A collection of a lost Sierra Leonean language named Kikaikwi believed to have been in existence in Mende land has been discovered.
The discovery of the language came about when Gary Schulze, who did his P.HD dissertation on the Mende tribe at the School of Oriental and African Studies at the University of London, saw the collection owned by one Konrad Tuchscherer putting it sale on Ebay for sale. Peter Andersen of the Special Court for Sierra Leone told Awoko that he got a letter from Gary Schulze from New York who was a peace Corps Volunteer that commissioned the statute of Bai Bureh.
He said he replied him that it would be nice if the collection which was sold for $750 would be bought for Sierra Leone. Dr. Adonis Aboud who was by then in England was contacted and he bought the collection which was sent to him from 21 Gantle Avenue, Downs Barn, Milton Keynes, Buckinghamshire- MK 7RS, United Kingdom. On Saturday at his Wilkinson Road office, Adonis Aboud presented the collection to the Chairman of the Lyrics Commission, Charlie Hughes for it to be kept at the Museum.
KiKai Kwi did exist in Sierra Leone and was apparently started by Kissimi Kamara (1890-1962) who was born in Farma near Potoru, Pujehun district south of the country. He was a simple tailor with the gift of writing. His descendant was the Mandinka people who lived long in Mende country. He had no formal education other than some training in Arabic but he was known as a man of unusual intelligence and energy.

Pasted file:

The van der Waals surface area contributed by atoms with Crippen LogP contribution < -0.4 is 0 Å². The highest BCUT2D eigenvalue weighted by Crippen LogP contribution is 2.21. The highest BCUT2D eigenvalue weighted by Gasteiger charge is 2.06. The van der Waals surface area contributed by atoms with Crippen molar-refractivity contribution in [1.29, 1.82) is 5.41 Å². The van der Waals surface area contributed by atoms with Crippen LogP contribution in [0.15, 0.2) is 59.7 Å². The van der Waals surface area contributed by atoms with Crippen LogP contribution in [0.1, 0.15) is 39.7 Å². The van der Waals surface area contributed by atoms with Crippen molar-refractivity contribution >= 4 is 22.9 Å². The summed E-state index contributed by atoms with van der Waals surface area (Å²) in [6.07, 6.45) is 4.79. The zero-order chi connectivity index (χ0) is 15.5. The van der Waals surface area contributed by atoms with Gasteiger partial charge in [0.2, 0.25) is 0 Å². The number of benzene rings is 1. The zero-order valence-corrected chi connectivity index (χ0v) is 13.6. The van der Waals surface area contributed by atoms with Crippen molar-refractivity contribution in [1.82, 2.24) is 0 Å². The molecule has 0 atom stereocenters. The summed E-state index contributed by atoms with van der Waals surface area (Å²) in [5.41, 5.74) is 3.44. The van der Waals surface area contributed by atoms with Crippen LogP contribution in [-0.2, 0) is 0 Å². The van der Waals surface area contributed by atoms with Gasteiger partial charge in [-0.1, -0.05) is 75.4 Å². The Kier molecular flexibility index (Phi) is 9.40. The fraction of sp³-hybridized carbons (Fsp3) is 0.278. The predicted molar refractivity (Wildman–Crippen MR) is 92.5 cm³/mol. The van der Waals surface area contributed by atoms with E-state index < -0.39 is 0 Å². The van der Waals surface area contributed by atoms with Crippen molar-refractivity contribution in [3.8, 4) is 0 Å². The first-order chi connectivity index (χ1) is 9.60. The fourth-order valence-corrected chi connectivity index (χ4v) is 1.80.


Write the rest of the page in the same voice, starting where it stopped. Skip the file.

Kissimi had seen how the British took over the country and subjected the chiefs to their wish and from his ability to read and write, he vowed that his own Mende people should have the same ability to read and write. In 1921, he was inspired in a dream and shut himself up in his house alone for ten weeks only to emerge with a fully complete system of writing he had developed what linguists called a set of characters representing consonant vowel combination. He called his new writing KIkaikwi for the first three letters in a system containing a total of 195 symbols.
He went on to device a method of teaching and opened a School and went on to become a famous man in the 1920s and 1930s in the Mende country as many people learnt to read and write in Klkaikwi and his writing became popular for record keeping and correspondence as some Chiefdom clerks adopted it for official use.
In the 1940s, the British established the protectorate literacy bureau in Bo to teach people to read in
Mende in a modified version of the European or Latin alphabet that caused Kissimi Kamara’s system of writing faded in to disuse and was forgotten. He became disappointed at his system being abandoned.Some historians have said his brilliant invention was destroyed by colonialism.